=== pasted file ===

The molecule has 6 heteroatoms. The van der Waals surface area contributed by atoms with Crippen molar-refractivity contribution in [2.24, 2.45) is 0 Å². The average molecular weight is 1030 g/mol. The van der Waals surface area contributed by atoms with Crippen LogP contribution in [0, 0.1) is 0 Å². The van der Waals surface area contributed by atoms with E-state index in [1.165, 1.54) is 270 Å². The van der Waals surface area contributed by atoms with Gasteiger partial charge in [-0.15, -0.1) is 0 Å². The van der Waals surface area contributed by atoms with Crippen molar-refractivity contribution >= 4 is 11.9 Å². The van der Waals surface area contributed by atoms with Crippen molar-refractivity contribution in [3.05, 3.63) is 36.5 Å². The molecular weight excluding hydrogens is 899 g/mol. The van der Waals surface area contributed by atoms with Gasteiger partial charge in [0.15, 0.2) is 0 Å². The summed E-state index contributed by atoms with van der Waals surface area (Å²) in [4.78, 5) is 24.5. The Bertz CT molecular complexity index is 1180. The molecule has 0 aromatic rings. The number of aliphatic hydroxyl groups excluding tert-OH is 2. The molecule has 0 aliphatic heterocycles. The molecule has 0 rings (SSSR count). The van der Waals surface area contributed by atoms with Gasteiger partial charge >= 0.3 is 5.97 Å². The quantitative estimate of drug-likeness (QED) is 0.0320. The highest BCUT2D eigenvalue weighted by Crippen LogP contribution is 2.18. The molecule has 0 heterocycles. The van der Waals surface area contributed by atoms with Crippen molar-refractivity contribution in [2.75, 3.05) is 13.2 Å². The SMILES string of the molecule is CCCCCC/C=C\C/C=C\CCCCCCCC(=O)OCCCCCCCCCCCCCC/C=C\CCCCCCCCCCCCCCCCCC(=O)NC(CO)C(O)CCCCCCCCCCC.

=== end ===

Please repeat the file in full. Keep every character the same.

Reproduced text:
The molecule has 6 heteroatoms. The van der Waals surface area contributed by atoms with Crippen molar-refractivity contribution in [2.24, 2.45) is 0 Å². The average molecular weight is 1030 g/mol. The van der Waals surface area contributed by atoms with Crippen LogP contribution in [0, 0.1) is 0 Å². The van der Waals surface area contributed by atoms with E-state index in [1.165, 1.54) is 270 Å². The van der Waals surface area contributed by atoms with Gasteiger partial charge in [-0.15, -0.1) is 0 Å². The van der Waals surface area contributed by atoms with Crippen molar-refractivity contribution >= 4 is 11.9 Å². The van der Waals surface area contributed by atoms with Crippen molar-refractivity contribution in [3.05, 3.63) is 36.5 Å². The molecular weight excluding hydrogens is 899 g/mol. The van der Waals surface area contributed by atoms with Gasteiger partial charge in [0.15, 0.2) is 0 Å². The summed E-state index contributed by atoms with van der Waals surface area (Å²) in [4.78, 5) is 24.5. The Bertz CT molecular complexity index is 1180. The molecule has 0 aromatic rings. The number of aliphatic hydroxyl groups excluding tert-OH is 2. The molecule has 0 aliphatic heterocycles. The molecule has 0 rings (SSSR count). The van der Waals surface area contributed by atoms with Gasteiger partial charge >= 0.3 is 5.97 Å². The quantitative estimate of drug-likeness (QED) is 0.0320. The highest BCUT2D eigenvalue weighted by Crippen LogP contribution is 2.18. The molecule has 0 heterocycles. The van der Waals surface area contributed by atoms with Crippen molar-refractivity contribution in [2.75, 3.05) is 13.2 Å². The SMILES string of the molecule is CCCCCC/C=C\C/C=C\CCCCCCCC(=O)OCCCCCCCCCCCCCC/C=C\CCCCCCCCCCCCCCCCCC(=O)NC(CO)C(O)CCCCCCCCCCC.